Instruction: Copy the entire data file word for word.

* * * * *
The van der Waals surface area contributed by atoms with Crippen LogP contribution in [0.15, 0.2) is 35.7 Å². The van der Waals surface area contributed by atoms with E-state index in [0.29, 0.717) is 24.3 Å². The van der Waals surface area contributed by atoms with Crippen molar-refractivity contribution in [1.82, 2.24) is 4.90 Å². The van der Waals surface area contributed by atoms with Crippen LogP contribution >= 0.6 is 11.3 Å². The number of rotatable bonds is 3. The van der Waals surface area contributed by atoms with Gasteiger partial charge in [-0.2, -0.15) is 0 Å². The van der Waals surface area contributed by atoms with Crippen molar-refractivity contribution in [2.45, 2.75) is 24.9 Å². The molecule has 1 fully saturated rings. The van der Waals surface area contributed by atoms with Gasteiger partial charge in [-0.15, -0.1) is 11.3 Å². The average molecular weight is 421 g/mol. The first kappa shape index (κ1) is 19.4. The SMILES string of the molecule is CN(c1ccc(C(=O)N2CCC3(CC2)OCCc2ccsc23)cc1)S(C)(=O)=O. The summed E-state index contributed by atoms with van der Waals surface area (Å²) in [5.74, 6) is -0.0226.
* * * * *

The van der Waals surface area contributed by atoms with Crippen LogP contribution in [0.15, 0.2) is 35.7 Å². The van der Waals surface area contributed by atoms with E-state index in [0.29, 0.717) is 24.3 Å². The van der Waals surface area contributed by atoms with Crippen molar-refractivity contribution in [1.82, 2.24) is 4.90 Å². The van der Waals surface area contributed by atoms with Crippen LogP contribution >= 0.6 is 11.3 Å². The number of rotatable bonds is 3. The van der Waals surface area contributed by atoms with Gasteiger partial charge in [-0.2, -0.15) is 0 Å². The van der Waals surface area contributed by atoms with Crippen molar-refractivity contribution in [2.45, 2.75) is 24.9 Å². The molecule has 1 fully saturated rings. The van der Waals surface area contributed by atoms with Gasteiger partial charge in [-0.15, -0.1) is 11.3 Å². The average molecular weight is 421 g/mol. The first kappa shape index (κ1) is 19.4. The SMILES string of the molecule is CN(c1ccc(C(=O)N2CCC3(CC2)OCCc2ccsc23)cc1)S(C)(=O)=O. The summed E-state index contributed by atoms with van der Waals surface area (Å²) in [5.74, 6) is -0.0226.